Programming languages are often judged by how simple or complex they are to print “Hello World!”

Here is this code in C:

printf("Hello World!")
return 0;

Here’s the equivalent code in Python:

print("Hello World!")

This basic example shows how readable and natural the Python programming language is. Python was created by Guido Van Rossum in the late 1980s and named after his love of the show Monty Python’s Flying Circus. Today, Python is the fifth most popular programming language. There are tons of companies using Python for a variety of projects such as web development, data science, visualizations, natural language processing, graphical user interfaces and linux server scripting to automate every day tasks.

So, what exactly is Python?

First, let’s back up and explain programming.

Programming is just typing a set of instructions for a computer to do. Similar to learning a language in the real world, you must learn new syntax and grammar to communicate with your computer. You can write loops to make code run hundreds or thousands of times, something that would take way too long for humans to complete manually. For example, in about 10 lines of code you can create a program which reads every line in Harry Potter and the Sorcerer’s Stone (reading each line of text is an iteration of a loop) and tells you what the top 20 most frequently appearing words in the book are… all in less than a second!

Python is just one of many programming languages. Each language has its pros and cons, and programmers gravitate towards certain languages based on their use case (and maybe what their company uses).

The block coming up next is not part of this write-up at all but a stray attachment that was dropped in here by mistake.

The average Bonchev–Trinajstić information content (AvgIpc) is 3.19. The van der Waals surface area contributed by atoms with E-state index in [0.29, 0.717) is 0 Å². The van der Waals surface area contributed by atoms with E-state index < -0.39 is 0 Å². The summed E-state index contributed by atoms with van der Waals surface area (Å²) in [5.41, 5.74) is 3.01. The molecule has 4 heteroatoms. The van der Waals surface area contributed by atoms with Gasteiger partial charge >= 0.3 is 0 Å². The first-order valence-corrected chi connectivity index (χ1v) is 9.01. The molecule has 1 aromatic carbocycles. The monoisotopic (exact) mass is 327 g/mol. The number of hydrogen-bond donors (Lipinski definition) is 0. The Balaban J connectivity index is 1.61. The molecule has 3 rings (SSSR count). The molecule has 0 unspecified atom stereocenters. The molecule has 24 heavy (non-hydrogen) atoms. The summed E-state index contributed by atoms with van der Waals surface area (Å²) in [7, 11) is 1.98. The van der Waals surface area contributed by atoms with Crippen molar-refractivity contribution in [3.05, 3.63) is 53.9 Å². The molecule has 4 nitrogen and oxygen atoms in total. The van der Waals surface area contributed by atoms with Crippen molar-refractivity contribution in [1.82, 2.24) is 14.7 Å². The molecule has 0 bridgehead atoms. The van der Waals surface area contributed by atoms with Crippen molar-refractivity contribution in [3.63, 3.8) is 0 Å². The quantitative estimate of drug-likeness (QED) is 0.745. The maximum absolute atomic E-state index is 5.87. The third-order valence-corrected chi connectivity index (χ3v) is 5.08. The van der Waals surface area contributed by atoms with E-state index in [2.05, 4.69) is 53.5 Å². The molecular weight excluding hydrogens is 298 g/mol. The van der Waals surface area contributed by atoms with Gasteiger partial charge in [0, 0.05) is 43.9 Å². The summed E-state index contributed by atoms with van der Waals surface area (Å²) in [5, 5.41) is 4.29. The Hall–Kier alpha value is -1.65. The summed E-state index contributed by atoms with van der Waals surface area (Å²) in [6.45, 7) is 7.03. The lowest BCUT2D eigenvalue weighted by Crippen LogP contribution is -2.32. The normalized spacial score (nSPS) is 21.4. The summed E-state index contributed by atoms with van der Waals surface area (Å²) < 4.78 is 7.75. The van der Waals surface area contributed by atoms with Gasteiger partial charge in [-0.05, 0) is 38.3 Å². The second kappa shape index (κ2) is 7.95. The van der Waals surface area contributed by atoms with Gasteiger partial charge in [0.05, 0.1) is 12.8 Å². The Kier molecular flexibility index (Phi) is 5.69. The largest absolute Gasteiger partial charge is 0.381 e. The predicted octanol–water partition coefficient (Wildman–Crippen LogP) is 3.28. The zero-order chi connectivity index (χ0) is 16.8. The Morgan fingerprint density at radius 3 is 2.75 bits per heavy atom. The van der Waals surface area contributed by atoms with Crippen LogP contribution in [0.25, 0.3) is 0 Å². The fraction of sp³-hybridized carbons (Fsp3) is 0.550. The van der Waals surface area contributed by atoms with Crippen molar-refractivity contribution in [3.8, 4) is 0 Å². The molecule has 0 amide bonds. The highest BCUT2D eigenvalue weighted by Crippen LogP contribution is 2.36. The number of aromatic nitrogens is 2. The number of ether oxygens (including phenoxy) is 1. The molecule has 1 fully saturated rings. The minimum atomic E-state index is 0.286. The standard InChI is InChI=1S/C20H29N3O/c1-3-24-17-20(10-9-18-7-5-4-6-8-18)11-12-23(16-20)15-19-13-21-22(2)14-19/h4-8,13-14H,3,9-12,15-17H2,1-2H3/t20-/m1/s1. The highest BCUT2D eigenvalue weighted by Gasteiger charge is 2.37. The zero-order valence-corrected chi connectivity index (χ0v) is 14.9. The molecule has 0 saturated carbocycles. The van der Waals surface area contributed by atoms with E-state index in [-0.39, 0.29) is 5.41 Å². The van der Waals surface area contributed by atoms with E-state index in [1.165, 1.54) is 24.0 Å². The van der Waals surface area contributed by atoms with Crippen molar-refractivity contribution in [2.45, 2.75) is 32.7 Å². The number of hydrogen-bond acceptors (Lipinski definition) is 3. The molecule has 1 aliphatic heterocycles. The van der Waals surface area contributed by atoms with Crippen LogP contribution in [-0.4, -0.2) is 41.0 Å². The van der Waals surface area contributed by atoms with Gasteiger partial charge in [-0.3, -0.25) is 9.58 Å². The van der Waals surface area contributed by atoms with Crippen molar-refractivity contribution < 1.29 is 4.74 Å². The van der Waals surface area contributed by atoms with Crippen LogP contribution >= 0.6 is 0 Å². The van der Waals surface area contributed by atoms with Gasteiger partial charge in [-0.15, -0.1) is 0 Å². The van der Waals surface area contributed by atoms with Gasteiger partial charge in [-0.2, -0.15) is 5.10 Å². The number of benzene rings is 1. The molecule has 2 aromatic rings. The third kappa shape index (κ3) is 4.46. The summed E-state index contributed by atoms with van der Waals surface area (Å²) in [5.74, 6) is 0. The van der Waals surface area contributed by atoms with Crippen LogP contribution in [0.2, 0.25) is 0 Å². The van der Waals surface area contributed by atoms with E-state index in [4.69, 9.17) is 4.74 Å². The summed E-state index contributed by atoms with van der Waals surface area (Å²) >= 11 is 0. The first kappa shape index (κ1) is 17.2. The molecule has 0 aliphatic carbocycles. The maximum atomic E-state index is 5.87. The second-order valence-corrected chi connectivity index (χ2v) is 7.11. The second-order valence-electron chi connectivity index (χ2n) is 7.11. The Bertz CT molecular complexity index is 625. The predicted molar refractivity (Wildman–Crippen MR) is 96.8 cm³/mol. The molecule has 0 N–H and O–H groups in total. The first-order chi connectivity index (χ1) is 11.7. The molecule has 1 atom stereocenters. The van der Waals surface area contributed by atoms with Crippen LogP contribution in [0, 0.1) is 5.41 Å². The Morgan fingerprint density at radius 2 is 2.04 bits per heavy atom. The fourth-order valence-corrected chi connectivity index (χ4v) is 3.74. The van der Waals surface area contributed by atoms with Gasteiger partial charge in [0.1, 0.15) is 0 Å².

Python is:

  • object-oriented: focuses on objects over actions, and data over logic
  • high-level: the written script must be compiled down to bytecode before it can run which adds time, but it is easier to write and read than low-level languages (machine languages). It is portable, meaning it can be used on many types of computers with very little, if any, modification.
  • dynamic: there’s more on this below, but basically you can change the type of an object throughout your code

Experienced programmers have two main nuances with Python - its interpretation of whitespace/indenting and its speed. For me, it only seems natural to indent code blocks and I haven’t ran into any issues with processing speed, so neither bother me or should be major problems for beginners.

If you are new to programming and deciding which language to learn, I would absolutely recommend Python. So far, it’s been easier to learn than many of the math classes I took in college. There’s also an active Python community and lots of free, online resources.